Abstract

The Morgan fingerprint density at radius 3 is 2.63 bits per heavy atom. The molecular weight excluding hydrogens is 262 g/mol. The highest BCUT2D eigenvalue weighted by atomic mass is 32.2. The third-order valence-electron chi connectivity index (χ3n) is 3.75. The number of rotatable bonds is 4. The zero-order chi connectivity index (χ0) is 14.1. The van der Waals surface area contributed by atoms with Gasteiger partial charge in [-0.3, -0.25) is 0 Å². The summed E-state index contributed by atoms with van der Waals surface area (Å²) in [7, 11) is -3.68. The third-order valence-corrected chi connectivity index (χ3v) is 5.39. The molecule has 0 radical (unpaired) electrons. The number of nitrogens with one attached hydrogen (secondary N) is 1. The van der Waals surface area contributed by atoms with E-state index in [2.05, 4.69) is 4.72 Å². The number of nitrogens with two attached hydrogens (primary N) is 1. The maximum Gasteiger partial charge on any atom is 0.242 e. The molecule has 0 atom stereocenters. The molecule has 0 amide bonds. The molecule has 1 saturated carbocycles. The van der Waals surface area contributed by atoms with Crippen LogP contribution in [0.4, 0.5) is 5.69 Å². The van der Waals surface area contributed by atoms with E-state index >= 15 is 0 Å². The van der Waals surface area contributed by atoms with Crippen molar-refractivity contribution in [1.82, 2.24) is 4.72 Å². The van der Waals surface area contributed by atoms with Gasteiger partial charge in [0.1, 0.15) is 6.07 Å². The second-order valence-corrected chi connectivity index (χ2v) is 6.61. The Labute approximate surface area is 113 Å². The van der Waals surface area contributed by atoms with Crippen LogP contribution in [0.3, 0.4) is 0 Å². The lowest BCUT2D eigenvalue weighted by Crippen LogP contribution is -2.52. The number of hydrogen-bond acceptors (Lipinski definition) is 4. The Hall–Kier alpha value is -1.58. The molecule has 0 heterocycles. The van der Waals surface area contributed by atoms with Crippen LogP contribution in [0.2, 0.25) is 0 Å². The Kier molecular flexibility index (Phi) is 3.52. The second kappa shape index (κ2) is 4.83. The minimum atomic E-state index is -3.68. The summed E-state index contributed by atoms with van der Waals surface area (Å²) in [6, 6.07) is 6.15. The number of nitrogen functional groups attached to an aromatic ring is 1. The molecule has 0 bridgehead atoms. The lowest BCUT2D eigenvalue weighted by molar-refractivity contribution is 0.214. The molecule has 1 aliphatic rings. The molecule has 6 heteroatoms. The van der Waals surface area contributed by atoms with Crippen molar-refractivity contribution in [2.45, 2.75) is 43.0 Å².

The recession of Niagara Falls up the thalweg of Niagara River will be marked by five major events. Event No. 1: The Horseshoe Falls will first lower the level of the Chippawa–Grass Island Pool below the bottom of the American Channel and unwater the American Falls. The level of Lake Erie may be lowered a few feet at this time. The falls will split into two Horseshoes at Navy Island, and the Lockport Gorge, the extension of the Upper Great Gorge in the Lockport Dolomite, will fork into two gorges; the right hand one in the Tonawanda Channel carrying 70 percent of the flow of the river and the left one in the Chippawa Channel carrying 30 percent. The rate of erosion of the Lockport Gorge will vary with the configuration of the Horseshoe, faster during notch shape and slower during arch shape, with shallow and deep plunge pools, respectively, as the Upper Great Gorge has eroded. Event No. 2: The Horseshoe in the Tonawanda Channel will split into two waterfalls at the upper end of Navy Island and for a short period there will be three Horseshoe waterfalls until the left one in the Chippawa Channel, due to its faster erosion in the softer rocks of the Salina Group, intercepts the flow on the right side of Navy Island. This event will leave the right Horseshoe as a dry falls. Event No. 3: The Chippawa Horseshoe will decline in height as the Lockport Dolomite dips upstream to the south until, at a height of ∼50 ft, it will no longer have the capability of recession and will remain as a quasi-stationary waterfall. Event No. 4: The Salina Group will erode to a broad, gentler sloped gorge in the bottom of which the steep-sided Lockport Gorge will be eroded as far upstream as the quasi-stationary waterfalls. The rapid erosion to form stepped rapids in the Salina Gorge will lead it upstream to intercept the water in the Tonawanada Channel and divert it into the Chippawa Channel. Event No. 5: This will result in the unwatering of the Tonawanda Channel and the creation of another dry falls. Near the head of the river beneath the Salina Group, the more resistant Bertie Dolomite and its underlying Onondaga Limestone will be encountered into which the Bertie-Onondaga Gorge will be cut with a much slower rate of recession by a new Horseshoe, the Final Falls. The Final Falls; will be much lower than the preceding Horseshoes and may be so slow in recession as to be a quasi-stationary falls, without immediate change in the level of Lake Erie.

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